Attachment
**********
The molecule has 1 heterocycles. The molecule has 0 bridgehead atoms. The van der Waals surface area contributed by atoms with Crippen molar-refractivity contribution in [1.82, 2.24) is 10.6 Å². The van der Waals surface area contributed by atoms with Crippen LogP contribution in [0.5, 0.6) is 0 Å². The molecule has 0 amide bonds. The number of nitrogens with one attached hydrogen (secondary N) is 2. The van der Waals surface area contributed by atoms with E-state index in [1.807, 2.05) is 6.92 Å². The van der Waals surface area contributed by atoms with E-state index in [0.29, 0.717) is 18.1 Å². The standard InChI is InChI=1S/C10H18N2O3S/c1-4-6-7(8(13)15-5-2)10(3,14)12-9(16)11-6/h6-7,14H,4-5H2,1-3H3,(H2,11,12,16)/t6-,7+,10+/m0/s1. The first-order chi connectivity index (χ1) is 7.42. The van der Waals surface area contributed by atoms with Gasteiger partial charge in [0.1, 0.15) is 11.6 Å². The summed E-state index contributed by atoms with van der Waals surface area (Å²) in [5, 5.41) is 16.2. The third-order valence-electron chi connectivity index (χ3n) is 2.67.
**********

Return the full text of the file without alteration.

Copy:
The molecule has 1 heterocycles. The molecule has 0 bridgehead atoms. The van der Waals surface area contributed by atoms with Crippen molar-refractivity contribution in [1.82, 2.24) is 10.6 Å². The van der Waals surface area contributed by atoms with Crippen LogP contribution in [0.5, 0.6) is 0 Å². The molecule has 0 amide bonds. The number of nitrogens with one attached hydrogen (secondary N) is 2. The van der Waals surface area contributed by atoms with E-state index in [1.807, 2.05) is 6.92 Å². The van der Waals surface area contributed by atoms with E-state index in [0.29, 0.717) is 18.1 Å². The standard InChI is InChI=1S/C10H18N2O3S/c1-4-6-7(8(13)15-5-2)10(3,14)12-9(16)11-6/h6-7,14H,4-5H2,1-3H3,(H2,11,12,16)/t6-,7+,10+/m0/s1. The first-order chi connectivity index (χ1) is 7.42. The van der Waals surface area contributed by atoms with Gasteiger partial charge in [0.1, 0.15) is 11.6 Å². The summed E-state index contributed by atoms with van der Waals surface area (Å²) in [5, 5.41) is 16.2. The third-order valence-electron chi connectivity index (χ3n) is 2.67.